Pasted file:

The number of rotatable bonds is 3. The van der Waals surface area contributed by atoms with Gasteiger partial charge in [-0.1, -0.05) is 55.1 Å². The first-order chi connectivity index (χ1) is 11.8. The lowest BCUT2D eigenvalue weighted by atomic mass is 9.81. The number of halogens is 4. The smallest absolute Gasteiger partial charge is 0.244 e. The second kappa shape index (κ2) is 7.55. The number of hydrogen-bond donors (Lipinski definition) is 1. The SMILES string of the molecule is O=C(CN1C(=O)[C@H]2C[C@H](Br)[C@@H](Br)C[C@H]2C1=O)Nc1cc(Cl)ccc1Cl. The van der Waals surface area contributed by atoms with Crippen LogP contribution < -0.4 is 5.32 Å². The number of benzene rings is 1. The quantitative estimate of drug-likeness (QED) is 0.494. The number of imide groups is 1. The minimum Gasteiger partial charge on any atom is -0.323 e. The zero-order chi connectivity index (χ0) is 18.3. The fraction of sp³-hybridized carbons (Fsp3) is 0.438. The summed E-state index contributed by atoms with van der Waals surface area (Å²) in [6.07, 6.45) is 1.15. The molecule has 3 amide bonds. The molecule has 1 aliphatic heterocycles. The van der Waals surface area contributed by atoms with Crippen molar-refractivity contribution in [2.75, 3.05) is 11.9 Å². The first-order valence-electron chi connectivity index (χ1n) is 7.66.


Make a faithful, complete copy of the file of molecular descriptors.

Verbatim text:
The number of rotatable bonds is 3. The van der Waals surface area contributed by atoms with Gasteiger partial charge in [-0.1, -0.05) is 55.1 Å². The first-order chi connectivity index (χ1) is 11.8. The lowest BCUT2D eigenvalue weighted by atomic mass is 9.81. The number of halogens is 4. The smallest absolute Gasteiger partial charge is 0.244 e. The second kappa shape index (κ2) is 7.55. The number of hydrogen-bond donors (Lipinski definition) is 1. The SMILES string of the molecule is O=C(CN1C(=O)[C@H]2C[C@H](Br)[C@@H](Br)C[C@H]2C1=O)Nc1cc(Cl)ccc1Cl. The van der Waals surface area contributed by atoms with Crippen LogP contribution < -0.4 is 5.32 Å². The number of benzene rings is 1. The quantitative estimate of drug-likeness (QED) is 0.494. The number of imide groups is 1. The minimum Gasteiger partial charge on any atom is -0.323 e. The zero-order chi connectivity index (χ0) is 18.3. The fraction of sp³-hybridized carbons (Fsp3) is 0.438. The summed E-state index contributed by atoms with van der Waals surface area (Å²) in [6.07, 6.45) is 1.15. The molecule has 3 amide bonds. The molecule has 1 aliphatic heterocycles. The van der Waals surface area contributed by atoms with Crippen molar-refractivity contribution in [2.75, 3.05) is 11.9 Å². The first-order valence-electron chi connectivity index (χ1n) is 7.66.